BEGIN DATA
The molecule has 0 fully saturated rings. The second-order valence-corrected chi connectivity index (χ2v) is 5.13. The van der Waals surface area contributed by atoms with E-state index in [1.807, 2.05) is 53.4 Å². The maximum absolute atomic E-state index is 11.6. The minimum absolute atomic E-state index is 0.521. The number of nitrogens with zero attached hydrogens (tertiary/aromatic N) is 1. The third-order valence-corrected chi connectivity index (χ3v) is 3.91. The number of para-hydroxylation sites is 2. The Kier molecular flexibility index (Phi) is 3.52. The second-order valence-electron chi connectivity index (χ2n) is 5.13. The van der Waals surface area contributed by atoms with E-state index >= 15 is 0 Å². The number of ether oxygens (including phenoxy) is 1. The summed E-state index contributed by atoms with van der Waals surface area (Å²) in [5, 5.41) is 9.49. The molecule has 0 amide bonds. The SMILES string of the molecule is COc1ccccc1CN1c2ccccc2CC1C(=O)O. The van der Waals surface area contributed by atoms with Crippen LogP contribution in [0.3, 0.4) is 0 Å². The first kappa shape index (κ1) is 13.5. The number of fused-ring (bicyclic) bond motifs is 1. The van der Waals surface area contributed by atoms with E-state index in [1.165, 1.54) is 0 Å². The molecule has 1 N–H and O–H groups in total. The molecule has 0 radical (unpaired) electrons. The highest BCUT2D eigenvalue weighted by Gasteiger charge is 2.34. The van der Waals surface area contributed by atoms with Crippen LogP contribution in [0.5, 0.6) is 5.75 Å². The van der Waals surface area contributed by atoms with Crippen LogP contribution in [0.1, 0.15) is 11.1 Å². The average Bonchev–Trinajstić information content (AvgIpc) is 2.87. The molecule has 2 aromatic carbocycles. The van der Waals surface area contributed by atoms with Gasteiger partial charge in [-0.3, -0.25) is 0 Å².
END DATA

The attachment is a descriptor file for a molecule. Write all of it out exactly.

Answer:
The molecule has 0 fully saturated rings. The second-order valence-corrected chi connectivity index (χ2v) is 5.13. The van der Waals surface area contributed by atoms with E-state index in [1.807, 2.05) is 53.4 Å². The maximum absolute atomic E-state index is 11.6. The minimum absolute atomic E-state index is 0.521. The number of nitrogens with zero attached hydrogens (tertiary/aromatic N) is 1. The third-order valence-corrected chi connectivity index (χ3v) is 3.91. The number of para-hydroxylation sites is 2. The Kier molecular flexibility index (Phi) is 3.52. The second-order valence-electron chi connectivity index (χ2n) is 5.13. The van der Waals surface area contributed by atoms with E-state index >= 15 is 0 Å². The number of ether oxygens (including phenoxy) is 1. The summed E-state index contributed by atoms with van der Waals surface area (Å²) in [5, 5.41) is 9.49. The molecule has 0 amide bonds. The SMILES string of the molecule is COc1ccccc1CN1c2ccccc2CC1C(=O)O. The van der Waals surface area contributed by atoms with Crippen LogP contribution in [0.3, 0.4) is 0 Å². The first kappa shape index (κ1) is 13.5. The number of fused-ring (bicyclic) bond motifs is 1. The van der Waals surface area contributed by atoms with E-state index in [1.165, 1.54) is 0 Å². The molecule has 1 N–H and O–H groups in total. The molecule has 0 radical (unpaired) electrons. The highest BCUT2D eigenvalue weighted by Gasteiger charge is 2.34. The van der Waals surface area contributed by atoms with Crippen LogP contribution in [0.5, 0.6) is 5.75 Å². The van der Waals surface area contributed by atoms with Crippen LogP contribution in [0.1, 0.15) is 11.1 Å². The average Bonchev–Trinajstić information content (AvgIpc) is 2.87. The molecule has 2 aromatic carbocycles. The van der Waals surface area contributed by atoms with Gasteiger partial charge in [-0.3, -0.25) is 0 Å².